Also in July, two editions of ‘Time-out with Journalists’, WSCIJ’s off-work aimed at providing journalists with the atmosphere to relax, reflect and interact with themselves about critical issues in the journalism profession and the society at large, held. The two editions provided a platform to share experiences, opportunities and survival tips with and among journalists amid job disruptions and other challenges during COVID-19. 50 journalists were present.

The WSCIJ with support from its partner, Free Press Unlimited, carried out a survey between August and September to capture the successes, challenges and impact of the Report Women! Female Reporters Leadership Programme, toward improving the programme in future as more collaborators get on board. Findings from the survey revealed that the project, which has accrued over 1,200 direct and indirect beneficiaries, has achieved its goal exceptionally, having equipped fellows with knowledge and capability for leadership with evidence of increased visibility for the fellows as leaders in their newsrooms as well as changed news organisations’ perception about female leadership and the representation of the voice of women as leaders in news reports among other successes.

In October, the WSCIJ played an active part at the 2020 edition of the African Investigative Journalism Conference, with its Executive Director/CEO, Motunrayo Alaka, and some past winners of its award programme, including Fisayo Soyombo, Adekunle Yusuf and Sharon Ijasan, taking up speaking roles at the largest gathering of investigative journalists on the continent. In fulfillment of its commitment towards facilitating international exposure for Soyinka Laureates the centre also sponsored its Wole Soyinka Award for Investigative Reporting (WSAIR) laureates providing access to a full conference package (all sessions).

Still in October, the WSCIJ commissioned three stories as a fallout of the N2 million grant awarded the 2019 runner-up of the Wole Soyinka Award for Investigative Journalism for the television category, Sharon Ijasan, to develop a compendium on child labour and its underlying problems in Nigeria.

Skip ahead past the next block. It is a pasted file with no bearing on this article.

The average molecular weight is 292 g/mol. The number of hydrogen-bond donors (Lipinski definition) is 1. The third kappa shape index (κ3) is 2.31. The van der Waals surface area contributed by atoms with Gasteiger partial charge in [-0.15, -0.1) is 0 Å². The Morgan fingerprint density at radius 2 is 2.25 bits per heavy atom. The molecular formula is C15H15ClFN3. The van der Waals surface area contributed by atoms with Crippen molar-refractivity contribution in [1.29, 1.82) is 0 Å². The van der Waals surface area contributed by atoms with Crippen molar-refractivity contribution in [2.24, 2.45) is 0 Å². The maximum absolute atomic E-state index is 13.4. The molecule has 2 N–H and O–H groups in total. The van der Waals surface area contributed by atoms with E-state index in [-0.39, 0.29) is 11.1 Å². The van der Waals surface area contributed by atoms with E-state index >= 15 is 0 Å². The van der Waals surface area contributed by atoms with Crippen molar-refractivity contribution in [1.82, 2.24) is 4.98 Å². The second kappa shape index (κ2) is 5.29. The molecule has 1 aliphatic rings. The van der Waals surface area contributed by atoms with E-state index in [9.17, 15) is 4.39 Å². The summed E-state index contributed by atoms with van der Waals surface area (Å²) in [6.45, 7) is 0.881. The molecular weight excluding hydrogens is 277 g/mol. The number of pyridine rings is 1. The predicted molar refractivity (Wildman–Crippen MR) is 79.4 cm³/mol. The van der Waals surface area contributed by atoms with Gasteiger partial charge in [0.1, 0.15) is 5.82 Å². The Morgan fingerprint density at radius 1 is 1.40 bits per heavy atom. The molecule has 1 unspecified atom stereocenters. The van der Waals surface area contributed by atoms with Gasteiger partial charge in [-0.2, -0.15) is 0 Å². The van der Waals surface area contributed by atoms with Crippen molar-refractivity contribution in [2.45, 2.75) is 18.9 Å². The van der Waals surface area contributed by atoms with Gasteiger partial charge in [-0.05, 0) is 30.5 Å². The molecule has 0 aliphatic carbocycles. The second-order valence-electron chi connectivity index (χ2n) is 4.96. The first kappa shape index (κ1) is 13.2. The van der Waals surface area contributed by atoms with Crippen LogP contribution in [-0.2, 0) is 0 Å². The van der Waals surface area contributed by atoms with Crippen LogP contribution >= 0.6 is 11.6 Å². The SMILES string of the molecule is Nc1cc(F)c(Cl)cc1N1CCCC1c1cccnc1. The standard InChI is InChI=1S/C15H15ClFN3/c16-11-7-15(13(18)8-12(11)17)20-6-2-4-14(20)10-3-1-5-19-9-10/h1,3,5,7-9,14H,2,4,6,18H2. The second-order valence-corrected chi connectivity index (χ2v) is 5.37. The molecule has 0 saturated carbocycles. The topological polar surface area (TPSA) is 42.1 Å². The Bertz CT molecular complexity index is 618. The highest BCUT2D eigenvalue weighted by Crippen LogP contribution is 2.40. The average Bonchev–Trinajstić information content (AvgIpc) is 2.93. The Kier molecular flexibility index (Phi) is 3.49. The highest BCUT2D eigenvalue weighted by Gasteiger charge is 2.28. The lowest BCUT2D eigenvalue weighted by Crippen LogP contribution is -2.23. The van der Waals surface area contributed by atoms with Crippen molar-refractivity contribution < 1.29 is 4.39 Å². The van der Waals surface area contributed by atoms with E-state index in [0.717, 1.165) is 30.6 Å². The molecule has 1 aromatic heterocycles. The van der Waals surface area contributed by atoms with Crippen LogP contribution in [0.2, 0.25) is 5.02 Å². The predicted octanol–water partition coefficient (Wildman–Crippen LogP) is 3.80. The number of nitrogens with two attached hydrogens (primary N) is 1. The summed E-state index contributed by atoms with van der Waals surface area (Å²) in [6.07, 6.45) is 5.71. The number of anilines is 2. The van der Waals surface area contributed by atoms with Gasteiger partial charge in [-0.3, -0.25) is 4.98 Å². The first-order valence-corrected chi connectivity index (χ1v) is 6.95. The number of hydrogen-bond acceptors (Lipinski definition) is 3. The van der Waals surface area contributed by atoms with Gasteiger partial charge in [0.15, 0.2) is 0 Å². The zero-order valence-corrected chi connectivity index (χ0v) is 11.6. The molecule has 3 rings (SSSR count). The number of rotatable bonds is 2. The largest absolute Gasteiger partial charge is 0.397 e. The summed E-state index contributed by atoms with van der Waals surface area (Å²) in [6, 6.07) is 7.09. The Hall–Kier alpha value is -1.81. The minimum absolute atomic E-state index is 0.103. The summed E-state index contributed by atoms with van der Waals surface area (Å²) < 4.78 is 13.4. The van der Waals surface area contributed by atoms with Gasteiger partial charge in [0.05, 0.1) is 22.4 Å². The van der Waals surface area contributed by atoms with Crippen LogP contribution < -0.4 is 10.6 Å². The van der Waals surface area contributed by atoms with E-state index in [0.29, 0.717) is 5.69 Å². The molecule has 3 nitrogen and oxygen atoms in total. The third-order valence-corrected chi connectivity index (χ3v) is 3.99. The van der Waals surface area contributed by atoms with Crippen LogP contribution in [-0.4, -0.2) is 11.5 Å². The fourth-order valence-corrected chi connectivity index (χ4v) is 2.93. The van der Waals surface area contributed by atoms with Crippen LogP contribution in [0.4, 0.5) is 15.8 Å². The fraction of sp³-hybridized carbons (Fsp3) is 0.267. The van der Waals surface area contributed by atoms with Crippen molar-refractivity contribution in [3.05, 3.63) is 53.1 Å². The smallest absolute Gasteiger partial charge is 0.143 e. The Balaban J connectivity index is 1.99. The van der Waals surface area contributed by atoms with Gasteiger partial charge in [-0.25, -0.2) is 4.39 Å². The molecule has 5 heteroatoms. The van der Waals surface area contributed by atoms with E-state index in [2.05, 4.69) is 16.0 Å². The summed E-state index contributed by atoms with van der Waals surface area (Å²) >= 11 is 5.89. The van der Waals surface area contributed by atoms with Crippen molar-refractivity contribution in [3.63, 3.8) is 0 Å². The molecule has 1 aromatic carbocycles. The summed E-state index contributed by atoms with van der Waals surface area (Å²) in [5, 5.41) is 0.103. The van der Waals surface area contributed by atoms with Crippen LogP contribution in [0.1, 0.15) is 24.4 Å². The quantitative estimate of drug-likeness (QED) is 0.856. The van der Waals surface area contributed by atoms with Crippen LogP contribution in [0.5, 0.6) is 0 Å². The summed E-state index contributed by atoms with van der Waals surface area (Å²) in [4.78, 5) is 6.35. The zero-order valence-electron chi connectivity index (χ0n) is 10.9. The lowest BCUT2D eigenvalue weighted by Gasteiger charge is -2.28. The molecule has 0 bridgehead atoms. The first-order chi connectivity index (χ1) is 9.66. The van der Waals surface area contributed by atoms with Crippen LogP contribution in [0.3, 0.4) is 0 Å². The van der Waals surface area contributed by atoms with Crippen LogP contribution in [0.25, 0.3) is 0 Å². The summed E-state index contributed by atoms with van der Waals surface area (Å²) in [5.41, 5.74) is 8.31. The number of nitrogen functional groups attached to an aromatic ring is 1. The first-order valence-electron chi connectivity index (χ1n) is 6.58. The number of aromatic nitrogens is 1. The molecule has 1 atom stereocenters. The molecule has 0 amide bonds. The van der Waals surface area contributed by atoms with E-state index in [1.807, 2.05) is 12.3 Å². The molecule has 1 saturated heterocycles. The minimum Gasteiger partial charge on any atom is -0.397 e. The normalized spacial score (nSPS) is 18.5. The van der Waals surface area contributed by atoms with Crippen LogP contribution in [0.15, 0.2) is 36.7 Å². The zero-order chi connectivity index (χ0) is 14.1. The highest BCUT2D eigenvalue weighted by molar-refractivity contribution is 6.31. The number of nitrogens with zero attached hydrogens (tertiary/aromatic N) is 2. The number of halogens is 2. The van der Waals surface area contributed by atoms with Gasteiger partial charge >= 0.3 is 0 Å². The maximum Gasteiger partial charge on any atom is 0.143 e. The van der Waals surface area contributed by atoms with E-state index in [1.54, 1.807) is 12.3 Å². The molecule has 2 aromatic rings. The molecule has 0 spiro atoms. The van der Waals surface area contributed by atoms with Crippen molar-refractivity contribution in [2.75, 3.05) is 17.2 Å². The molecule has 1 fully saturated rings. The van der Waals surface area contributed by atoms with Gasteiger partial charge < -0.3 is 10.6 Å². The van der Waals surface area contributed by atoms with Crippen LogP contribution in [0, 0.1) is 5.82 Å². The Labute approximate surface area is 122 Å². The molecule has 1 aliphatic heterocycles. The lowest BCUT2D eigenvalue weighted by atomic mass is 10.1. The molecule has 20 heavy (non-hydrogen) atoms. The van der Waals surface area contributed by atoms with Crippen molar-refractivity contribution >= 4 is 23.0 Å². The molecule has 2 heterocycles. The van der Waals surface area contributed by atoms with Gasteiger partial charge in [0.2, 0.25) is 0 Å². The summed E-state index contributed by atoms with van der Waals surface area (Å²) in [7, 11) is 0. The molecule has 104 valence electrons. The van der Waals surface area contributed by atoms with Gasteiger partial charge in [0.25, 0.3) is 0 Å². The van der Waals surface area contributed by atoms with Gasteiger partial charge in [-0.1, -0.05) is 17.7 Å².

December was particularly a busy time at the centre. The WSCIJ held a virtual meeting on on Friday, 4 December with reporters and mentors for a COVID-19 media and access to information project under its Free to Share initiative. The project implemented with support from Free Press Unlimited provides support to journalists and media houses in Nigeria to inform, educate, and debunk misinformation to members of the public about the coronavirus pandemic and its impact on livelihoods through the production of quality public interest content.

Also, in December, the fifteenth edition of the centre’s annual flagship programme, the Wole Soyinka Award for Investigative Reporting, took place, beginning with a two-day In-depth Media Conference themed, ‘Masked not silenced’, where it was asserted that the Nigerian media cannot be silenced, nor its independence diminished by oppression from government, economic challenges, or other trials.

In spite of the pandemic, we trained 267 journalists from 85 media houses through our various programmes, engaged 31 resource persons, and enabled 121 stories through the COVID-19 Reality Check, Child Labour and Free to Share projects. We also rewarded 8 investigative reporters in the year.

While we thank you for allowing us contribute our bit to health of the media in Nigeria in 2020, here is to greater reach and impact in 2021.